David Schultz Analyzes in ARM Compliance Digest: Judge Grants MTD in FDCPA Case Over Settlement Language, Mentions Hunstein
In the June 1, 2021 edition of the ARM Compliance Digest, Hinshaw partner David Schultz reviews an Illinois FDCPA case in which defendant's motion to dismiss was granted. Defendant had been sued for allegedly violating the Fair Debt Collection Practices Act because it informed the plaintiff in two collection letters that it was not obligated to renew settlement offers that were being made and because the inclusion of the defendant's privacy notice confused and intimidated the plaintiff. The case may be the first one to be ruled on where the word Hunstein is muttered, albeit in a judicial footnote:
In granting a motion to dismiss with prejudice, Giannini v United Collection Bureau, Inc. ("UCB") contains a number of timely and, at least in part, helpful rulings.
First, the court ruled that at the motion to dismiss stage the plaintiff alleged enough to survive an Article III ("Spokeo") challenge. It pointed to the allegations that UCB's letters (somehow) created a false sense of urgency that led her to unsuccessfully attempt to secure funds to accept discounted offers; thus, allegedly, other debts remained in default and accrued interest, and her credit score declined due to the derogatory reporting. It would be interesting to know if plaintiff could actually prove these were caused by the alleged FDCPA violation.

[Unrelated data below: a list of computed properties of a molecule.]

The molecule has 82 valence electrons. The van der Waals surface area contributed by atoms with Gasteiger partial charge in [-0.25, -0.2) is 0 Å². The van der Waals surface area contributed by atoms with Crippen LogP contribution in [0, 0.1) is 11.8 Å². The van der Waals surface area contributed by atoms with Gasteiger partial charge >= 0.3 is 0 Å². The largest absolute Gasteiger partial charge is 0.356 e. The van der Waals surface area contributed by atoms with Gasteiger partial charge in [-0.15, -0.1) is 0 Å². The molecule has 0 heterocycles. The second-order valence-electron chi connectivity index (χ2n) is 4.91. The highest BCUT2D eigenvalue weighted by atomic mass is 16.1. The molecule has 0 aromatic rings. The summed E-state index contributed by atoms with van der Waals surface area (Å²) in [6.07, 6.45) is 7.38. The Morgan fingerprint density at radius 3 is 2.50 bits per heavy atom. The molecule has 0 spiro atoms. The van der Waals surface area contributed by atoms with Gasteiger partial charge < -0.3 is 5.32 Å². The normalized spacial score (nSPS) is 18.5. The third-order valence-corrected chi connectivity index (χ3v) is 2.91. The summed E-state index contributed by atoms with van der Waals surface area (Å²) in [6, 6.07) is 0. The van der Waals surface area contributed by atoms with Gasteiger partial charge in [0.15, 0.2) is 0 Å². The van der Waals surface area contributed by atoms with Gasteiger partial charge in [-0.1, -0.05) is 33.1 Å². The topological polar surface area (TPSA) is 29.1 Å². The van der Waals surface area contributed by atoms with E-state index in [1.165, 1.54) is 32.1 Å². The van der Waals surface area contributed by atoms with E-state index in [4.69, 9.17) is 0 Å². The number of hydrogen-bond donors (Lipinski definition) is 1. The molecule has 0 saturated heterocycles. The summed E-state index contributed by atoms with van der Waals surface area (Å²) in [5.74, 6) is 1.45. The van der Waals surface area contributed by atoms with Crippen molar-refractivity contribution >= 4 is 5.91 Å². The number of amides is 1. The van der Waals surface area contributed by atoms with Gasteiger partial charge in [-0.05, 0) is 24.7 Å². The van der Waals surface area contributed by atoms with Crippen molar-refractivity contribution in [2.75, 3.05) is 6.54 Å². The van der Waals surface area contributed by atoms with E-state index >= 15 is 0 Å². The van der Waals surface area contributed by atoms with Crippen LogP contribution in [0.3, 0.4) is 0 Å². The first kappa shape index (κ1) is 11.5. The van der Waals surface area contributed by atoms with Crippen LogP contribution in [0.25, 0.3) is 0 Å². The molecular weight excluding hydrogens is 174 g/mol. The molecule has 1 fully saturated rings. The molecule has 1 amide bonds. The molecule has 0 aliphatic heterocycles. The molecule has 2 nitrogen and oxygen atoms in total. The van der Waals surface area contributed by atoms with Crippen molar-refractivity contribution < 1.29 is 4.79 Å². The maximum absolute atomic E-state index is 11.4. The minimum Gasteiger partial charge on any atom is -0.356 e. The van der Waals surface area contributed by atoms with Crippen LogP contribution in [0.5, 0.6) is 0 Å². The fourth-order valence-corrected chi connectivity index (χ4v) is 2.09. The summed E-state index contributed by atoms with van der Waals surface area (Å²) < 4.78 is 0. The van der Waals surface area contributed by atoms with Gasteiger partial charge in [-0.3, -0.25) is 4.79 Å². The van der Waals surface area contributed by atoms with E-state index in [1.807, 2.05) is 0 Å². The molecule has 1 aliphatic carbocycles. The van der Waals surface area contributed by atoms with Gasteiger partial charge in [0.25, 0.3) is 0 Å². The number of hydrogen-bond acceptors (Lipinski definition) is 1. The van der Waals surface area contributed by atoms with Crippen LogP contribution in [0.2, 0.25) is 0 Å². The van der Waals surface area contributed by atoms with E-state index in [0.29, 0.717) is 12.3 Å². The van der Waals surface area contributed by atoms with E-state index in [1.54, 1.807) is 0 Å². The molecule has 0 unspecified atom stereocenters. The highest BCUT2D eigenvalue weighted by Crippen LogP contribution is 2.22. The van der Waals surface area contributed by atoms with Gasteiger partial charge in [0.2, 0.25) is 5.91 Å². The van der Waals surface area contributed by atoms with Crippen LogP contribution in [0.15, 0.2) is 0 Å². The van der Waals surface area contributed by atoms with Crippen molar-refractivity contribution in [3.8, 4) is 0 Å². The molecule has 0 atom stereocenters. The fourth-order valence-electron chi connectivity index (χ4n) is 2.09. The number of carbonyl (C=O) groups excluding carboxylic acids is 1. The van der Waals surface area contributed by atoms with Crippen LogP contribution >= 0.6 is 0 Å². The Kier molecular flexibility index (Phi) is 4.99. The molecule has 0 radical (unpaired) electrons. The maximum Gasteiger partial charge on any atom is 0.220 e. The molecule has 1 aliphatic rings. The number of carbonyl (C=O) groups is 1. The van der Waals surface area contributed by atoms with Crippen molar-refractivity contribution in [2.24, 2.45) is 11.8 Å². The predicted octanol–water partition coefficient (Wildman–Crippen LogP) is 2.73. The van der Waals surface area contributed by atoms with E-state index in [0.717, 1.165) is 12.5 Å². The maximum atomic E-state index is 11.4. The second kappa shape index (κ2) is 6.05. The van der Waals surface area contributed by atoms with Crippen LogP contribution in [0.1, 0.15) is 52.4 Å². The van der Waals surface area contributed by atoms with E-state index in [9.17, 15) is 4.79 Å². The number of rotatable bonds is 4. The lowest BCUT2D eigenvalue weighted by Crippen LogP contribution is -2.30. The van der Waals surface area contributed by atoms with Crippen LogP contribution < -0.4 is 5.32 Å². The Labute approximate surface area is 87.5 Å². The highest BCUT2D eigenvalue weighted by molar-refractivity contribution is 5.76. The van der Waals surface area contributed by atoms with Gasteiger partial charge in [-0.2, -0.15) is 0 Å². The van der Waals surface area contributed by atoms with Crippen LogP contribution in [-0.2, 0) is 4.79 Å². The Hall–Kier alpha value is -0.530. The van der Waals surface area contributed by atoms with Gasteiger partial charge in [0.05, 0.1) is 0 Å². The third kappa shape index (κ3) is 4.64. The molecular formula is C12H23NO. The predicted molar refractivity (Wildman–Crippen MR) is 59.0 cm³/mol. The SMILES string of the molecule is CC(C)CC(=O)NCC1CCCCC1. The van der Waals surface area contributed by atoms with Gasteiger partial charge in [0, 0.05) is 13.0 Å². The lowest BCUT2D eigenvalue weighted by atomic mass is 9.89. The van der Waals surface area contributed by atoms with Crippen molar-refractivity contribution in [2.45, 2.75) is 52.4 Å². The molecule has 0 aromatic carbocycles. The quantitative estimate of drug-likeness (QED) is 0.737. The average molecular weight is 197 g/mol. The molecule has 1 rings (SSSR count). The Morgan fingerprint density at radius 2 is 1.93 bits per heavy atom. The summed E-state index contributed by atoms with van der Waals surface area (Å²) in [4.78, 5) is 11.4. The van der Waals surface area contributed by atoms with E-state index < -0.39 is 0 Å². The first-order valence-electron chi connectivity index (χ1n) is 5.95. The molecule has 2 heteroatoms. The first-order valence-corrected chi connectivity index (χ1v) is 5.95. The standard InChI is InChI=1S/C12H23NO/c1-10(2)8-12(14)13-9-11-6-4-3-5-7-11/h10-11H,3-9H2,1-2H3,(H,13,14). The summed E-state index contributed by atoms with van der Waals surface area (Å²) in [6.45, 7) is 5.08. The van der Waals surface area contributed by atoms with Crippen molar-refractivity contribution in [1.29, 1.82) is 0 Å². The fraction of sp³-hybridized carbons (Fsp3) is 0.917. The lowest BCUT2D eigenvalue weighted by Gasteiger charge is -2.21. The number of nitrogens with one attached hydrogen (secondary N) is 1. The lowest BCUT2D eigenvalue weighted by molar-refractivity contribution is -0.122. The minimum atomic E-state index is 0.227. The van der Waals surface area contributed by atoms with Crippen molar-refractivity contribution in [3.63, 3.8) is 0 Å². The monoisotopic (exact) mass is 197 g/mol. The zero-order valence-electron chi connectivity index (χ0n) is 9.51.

Second, plaintiff received a settlement letter that used approved safe harbor language: "We are not obligated to renew this offer." Plaintiff challenged this despite the 7th Circuit Court of Appeals twice ruling that such language was sufficient, Evory v RJM (2007) and Preston v Midland (2020). Not surprisingly, the trial court dismissed this claim.
Third, and perhaps most interesting, is that the controversial Hunstein case came up. Plaintiff had a somewhat convoluted theory about the use of a Privacy Notice and cited Hunstein as supplemental authority. In a footnote, the court ruled that the citation was not helpful. It stated: "Here, there is no allegation that UCB transmitted any of Giannini's information unlawfully or without her consent. And contrary to Giannini's arguments in her motion … the privacy notice's suggestion that sharing personal information could, in some instances, comply with the FDCPA is not false or misleading. As Hunstein notes, § 1692c(b) alone includes several exceptions that demonstrate some transmission can be lawful under the FDCPA."
This last language and the use of Privacy Notices may well be helpful to the industry in these Hunstein cases.